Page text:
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I was looking at some maps like: Map from Ship Logs Map

or the Facebook worldwide friendships Mapped (via the Flowing Data blog) alt text

These Maps look good because single lines are almost transparent, and as more and more lines are drawn, the opacity goes up, and you get patterns only with lines where multiple lines are present.

I have some data of Bus Routes in shapefile format, and would like to do something similar from this.

Which software will allow me to do this? Which software can create this effect?

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    I think you can do it in QGIS using a conjuntion of layer transparency, layer blending mode and symbol transparency. But I would have to try it. – Alexandre Neto Jan 13 '14 at 14:55
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You can do it in QGIS using symbol transparency, feature blending mode and symbol color.

Notice the difference between Layer Transparency and blending mode(that will be applied to all features) and the symbol transparency and feature blending mode that will stack with other features in the same layer.

All seetings are available in Layers Properties > Style.

enter image description here

With the value of 95% of symbol transparency, the chosen color for the line will be totally opaque only when at least 20 features overlay each other. This number is limited to a 100 features overlay (tranparency 99%).

UPDATE: Following Nathan advice, using different blending modes (like multiply and addition) other effects can be achieved.

enter image description here

Duplicating the layer, with different line colors and using modes like dodge in the layer blending, can give some nice effects.

enter image description here

  • I'm still thinking about how to do the second image, going from blue (or other color) to white. Any ideas of how to do it in QGIS? – Alexandre Neto Jan 14 '14 at 9:48
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    Nope, layer and feature level. Feature blending mode. Even in your first screenshot :) – Nathan W Jan 14 '14 at 10:55
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    Go with 50% blue and turn on subtract blending mode. – Nathan W Jan 14 '14 at 10:56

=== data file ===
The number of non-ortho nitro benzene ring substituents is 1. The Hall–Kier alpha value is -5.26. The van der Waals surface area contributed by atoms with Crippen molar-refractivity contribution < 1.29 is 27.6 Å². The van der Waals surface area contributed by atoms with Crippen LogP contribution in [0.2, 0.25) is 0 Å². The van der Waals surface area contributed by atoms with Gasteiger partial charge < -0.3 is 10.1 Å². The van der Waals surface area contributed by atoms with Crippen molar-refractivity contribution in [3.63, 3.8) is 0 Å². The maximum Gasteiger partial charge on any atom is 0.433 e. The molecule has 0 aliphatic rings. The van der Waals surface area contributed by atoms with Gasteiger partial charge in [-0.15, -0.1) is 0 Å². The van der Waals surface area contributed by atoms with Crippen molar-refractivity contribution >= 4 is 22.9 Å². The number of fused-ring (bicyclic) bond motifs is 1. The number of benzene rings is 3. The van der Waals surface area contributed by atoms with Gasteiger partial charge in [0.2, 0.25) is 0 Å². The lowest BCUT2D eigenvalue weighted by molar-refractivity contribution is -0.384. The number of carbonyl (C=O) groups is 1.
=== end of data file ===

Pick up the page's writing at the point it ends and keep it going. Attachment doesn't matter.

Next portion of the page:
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    With a dark background and Addition you will get this: i.imgur.com/tuGiKpc.png – Nathan W Jan 14 '14 at 11:01
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    Resuming, +1 for QGIS for having lots of available tools for creating "increasing opacity maps" in a very straightforward way. – Alexandre Neto Jan 14 '14 at 11:18
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I'm not sure for the first example, but the second one is an image of the line density (a raster data created based on a kernel that produces an weighted sum of the lines in a neighborhood).

in practice, you can do it with arcgis line density (spatial analyst) and you will find open source hints here

EDIT: the first example was thus well lines with a feature transparency. This is not feasible in ArcGIS (you can set feature transparency for polygons, but it does not add to each other for overlapping polygons of the same layer. In theory, of course, you could make one layer per line...). So +1 for QGIS...

3

You can also do this in Tilemill using the following:

line-comp-op: plus;
0

This can be done in ArcGIS, albeit without advanced blending modes: Use "Symbol Levels" under "Advanced" in the "Symbology" tab and use a field for transparency.

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